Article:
During this day’s webinar session, Ms. Melissa Parke, Executive Director of the International Campaign to Abolish Nuclear Weapons (ICAN), gave a lecture on the role of civil society for global security.

  She explained how citizens can be involved in security in a situation where the nuclear weapon states have spent an enormous $83 billion to develop nuclear weapons and build up their nuclear arsenals, citing various examples based on her experience as a former member of the Australian Parliament. In particular, she stressed the importance of thinking about how to approach the campaign, making it more accessible, and continuing to speak out.


Friday, October 13 Webinar#5

Theme : Nuclear risks in the changing world

  This day’s webinar session was presented by Dr. Rebecca Davis Gibbons, Associate Professor of Political Science at the University of Southern Maine, on nuclear disarmament and nonproliferation in the world, and the past and future of nuclear order.

  Looking back on the history of nuclear weapons, which began with the atomic bombings of Hiroshima and Nagasaki in 1945, participants discussed among themselves what the Treaty on the Non-Proliferation of Nuclear Weapons (NPT) should be like in the future, taking into account the fact that the number of nuclear weapon states, which was expected to continue increasing with the development of nuclear technology, has been limited to nine since the establishment of the NPT regime, and that there are many criticisms of the current NPT regime.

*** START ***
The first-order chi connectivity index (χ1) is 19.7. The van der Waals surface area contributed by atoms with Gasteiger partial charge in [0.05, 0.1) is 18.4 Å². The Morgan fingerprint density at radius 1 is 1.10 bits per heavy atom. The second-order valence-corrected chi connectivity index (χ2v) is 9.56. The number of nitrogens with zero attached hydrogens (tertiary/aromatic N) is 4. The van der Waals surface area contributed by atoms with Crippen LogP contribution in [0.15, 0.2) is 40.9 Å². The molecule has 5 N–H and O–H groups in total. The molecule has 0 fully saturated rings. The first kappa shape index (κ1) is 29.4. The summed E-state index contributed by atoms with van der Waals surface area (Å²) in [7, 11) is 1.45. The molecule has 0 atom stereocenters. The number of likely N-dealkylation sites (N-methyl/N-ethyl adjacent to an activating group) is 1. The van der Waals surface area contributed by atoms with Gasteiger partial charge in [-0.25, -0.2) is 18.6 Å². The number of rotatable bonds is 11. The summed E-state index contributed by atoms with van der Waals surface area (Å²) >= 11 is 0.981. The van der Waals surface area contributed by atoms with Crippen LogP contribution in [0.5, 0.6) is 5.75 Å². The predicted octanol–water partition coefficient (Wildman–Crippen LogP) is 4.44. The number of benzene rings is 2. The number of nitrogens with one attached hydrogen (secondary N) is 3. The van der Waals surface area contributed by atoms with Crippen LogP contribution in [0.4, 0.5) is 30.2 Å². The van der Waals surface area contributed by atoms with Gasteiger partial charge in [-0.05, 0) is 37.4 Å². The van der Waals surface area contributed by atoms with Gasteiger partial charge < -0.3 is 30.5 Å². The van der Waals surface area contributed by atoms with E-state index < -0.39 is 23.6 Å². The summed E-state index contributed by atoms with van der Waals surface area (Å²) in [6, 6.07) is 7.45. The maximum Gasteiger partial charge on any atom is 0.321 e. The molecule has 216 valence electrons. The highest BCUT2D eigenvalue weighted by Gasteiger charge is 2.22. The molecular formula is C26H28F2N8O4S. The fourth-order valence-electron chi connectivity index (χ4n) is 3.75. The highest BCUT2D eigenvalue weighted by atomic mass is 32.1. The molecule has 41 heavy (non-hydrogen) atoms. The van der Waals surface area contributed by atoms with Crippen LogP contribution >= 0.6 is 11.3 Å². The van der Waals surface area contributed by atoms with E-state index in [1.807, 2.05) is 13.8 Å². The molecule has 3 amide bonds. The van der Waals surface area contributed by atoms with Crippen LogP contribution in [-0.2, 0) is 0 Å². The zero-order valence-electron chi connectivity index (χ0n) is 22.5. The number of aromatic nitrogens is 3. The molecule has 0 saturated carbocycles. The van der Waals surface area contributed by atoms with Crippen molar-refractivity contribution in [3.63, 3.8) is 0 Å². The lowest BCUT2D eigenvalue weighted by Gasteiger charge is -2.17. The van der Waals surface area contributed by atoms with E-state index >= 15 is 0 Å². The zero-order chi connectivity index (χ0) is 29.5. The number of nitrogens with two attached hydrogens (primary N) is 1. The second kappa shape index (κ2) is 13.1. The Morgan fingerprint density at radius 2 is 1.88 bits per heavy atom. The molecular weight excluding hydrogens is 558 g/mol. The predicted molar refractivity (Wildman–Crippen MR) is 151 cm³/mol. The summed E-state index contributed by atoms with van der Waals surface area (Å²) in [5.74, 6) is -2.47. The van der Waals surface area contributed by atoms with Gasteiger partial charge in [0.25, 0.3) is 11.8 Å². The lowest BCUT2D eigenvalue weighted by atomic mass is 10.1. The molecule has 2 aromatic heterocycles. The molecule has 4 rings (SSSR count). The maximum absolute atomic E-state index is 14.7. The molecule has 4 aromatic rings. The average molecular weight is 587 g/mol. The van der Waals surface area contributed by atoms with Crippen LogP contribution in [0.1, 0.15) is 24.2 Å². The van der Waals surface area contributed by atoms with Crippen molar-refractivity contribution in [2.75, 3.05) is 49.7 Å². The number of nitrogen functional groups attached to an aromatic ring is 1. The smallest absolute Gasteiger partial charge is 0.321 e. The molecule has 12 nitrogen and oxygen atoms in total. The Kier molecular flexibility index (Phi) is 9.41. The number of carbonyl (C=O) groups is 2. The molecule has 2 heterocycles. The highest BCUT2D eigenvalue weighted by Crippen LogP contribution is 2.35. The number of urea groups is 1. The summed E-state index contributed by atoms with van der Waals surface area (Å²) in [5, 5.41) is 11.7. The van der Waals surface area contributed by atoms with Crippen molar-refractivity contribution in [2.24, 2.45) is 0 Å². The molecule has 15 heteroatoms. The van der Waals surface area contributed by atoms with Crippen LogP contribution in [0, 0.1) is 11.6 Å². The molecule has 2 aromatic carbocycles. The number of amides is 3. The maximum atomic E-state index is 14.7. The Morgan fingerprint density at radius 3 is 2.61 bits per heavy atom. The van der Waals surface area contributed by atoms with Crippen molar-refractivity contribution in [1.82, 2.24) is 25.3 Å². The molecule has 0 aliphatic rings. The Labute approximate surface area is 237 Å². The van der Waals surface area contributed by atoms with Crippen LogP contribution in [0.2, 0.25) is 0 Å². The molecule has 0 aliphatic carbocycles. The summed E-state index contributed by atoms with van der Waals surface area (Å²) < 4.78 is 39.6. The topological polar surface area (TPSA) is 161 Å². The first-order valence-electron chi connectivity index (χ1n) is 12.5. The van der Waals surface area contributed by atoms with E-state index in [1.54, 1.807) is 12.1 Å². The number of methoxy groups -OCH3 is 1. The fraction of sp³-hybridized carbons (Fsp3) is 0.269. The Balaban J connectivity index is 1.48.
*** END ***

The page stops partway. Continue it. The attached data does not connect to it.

In their discussions, participants engaged in lively debate, examining how sustainable the NPT will be in the long term, whether it reflects the current actual security situation, and whether the NPT is working to manage current nuclear risks in the first place.



Tuesday, October 31 Webinar#6

Theme : About the United Nations, the SDGs, and nuclear disarmament (The United Nations, the SDGs and nuclear disarmament)            

  This day’s webinar was conducted after the Hiroshima session. Ms. Izumi Nakamitsu, Under-Secretary-General and High Representative for Disarmament Affairs of the United Nations, gave a lecture on the role of the United Nations, the SDGs, which the UN is currently promoting, and the future direction of nuclear disarmament.



  She explained to the participants that the danger of nuclear weapons being used in wars is increasing and that discussions on nuclear disarmament need to be held as soon as possible. She also explained the relationship between nuclear disarmament and the SDGs, and engaged in a lively discussion with the participants on the future role of the UN.

Hiroshima Session